No, there is no such thing as price-to-innovation. Explaining the viral clip, and the valuation metric that Peter Lynch employed.

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There was a clip from a CNBC interview that went viral, in what was seen as Wall Street making up new numbers to justify stocks at record highs.

In it, Sherry Paul, managing director for Morgan Stanley Private Wealth, tells a bemused Carl Quintanilla of CNBC about what she calls a “price-to-innovation” multiple.

MarketWatch reached out to Morgan Stanley to get Paul to elaborate. While the firm declined the interview request, a spokeswoman did confirm that what Paul was talking about — and she did mention it in the clip — was price-to-earnings-to-growth, or PEG. It appears Paul was just trying to give PEG a new name.

PEG is not new. The idea is to take price divided by earnings, and then divide it again by the expected earnings growth rate. According to a paper from the Journal of Risk and Financial Management, PEG’s origins date back to 1969, but it gained prominence from Peter Lynch, the famous fund manager of Fidelity’s Magellan fund. His basic rule was that companies with PEG of 1 or less were attractive, and PEGs of more than 2 were overvalued.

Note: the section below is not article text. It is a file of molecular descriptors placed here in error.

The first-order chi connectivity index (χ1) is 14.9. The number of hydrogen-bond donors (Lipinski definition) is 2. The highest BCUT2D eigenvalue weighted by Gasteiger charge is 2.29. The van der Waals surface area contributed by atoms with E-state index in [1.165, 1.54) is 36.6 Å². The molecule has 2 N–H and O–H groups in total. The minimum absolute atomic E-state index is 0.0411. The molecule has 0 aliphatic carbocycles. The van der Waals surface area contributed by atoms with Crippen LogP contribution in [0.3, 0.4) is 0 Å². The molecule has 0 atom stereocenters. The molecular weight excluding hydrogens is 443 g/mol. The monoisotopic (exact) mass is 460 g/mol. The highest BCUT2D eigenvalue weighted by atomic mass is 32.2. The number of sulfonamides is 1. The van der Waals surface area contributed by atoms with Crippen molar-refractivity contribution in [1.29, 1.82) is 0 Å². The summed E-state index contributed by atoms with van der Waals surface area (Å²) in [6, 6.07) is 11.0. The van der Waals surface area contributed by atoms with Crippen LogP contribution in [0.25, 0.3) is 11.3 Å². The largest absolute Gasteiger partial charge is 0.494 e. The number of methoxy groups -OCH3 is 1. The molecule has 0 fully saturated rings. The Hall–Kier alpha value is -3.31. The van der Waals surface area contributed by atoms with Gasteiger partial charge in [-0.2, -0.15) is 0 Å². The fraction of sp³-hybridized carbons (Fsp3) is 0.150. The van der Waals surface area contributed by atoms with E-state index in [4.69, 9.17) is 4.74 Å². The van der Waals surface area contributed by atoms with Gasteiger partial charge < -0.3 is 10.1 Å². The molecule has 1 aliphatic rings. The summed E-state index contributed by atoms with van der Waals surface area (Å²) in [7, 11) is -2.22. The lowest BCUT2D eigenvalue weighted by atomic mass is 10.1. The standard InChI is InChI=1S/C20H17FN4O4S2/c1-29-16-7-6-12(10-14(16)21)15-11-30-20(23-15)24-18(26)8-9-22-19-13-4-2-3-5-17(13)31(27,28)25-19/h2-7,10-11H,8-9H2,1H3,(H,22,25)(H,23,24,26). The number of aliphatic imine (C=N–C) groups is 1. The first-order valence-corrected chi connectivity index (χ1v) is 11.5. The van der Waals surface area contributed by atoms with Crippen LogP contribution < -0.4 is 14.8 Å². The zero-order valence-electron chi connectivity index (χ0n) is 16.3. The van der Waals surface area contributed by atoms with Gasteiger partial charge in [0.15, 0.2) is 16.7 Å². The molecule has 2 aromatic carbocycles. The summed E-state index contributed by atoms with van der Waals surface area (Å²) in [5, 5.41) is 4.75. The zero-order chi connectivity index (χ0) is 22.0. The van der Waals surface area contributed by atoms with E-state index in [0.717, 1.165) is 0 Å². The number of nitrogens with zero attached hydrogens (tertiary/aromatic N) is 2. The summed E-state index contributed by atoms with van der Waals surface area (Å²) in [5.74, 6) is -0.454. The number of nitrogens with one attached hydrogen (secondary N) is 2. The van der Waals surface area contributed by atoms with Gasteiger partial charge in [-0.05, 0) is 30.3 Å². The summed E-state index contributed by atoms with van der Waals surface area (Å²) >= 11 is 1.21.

Applying that insight now shows at least one Magnificent Seven stock, Nvidia
on the cheap side, with a 0.7 PEG ratio, according to FactSet data, using forecasts for next year’s earnings and what it calls the long-term earnings per share growth rate. That compares to a price-to-earnings multiple of 50.6 for next year’s earnings. Meta Platforms
with a 0.9 PEG ratio, also is undervalued on this number, compared to a P-to-E ratio of 22.6.

Other tech giants are in the fairly valued camp in PEG terms, like Amazon
(1.2) and Alphabet
(1.3), while Microsoft
(2.4), Apple
(2.7) and especially Tesla
(12.3) look expensive.

The cheapest S&P 500 stock on PEG terms is United Airlines
at just 0.1. Discover Financial Services
Everest Group
Coterra Energy
and TJX
are each on 0.2, according to FactSet.

Mid-America Apartment Communities
has the highest PEG ratio of S&P 500 companies at 64.4, followed by Teradyne
(45.3), Kenvue
(41), Skyworks Solutions
(35) and Realty Income
(30). Other companies don’t have PEG ratios at all owing to forecasts of earnings declines, such as Exxon Mobil
or expected losses, such as Boeing

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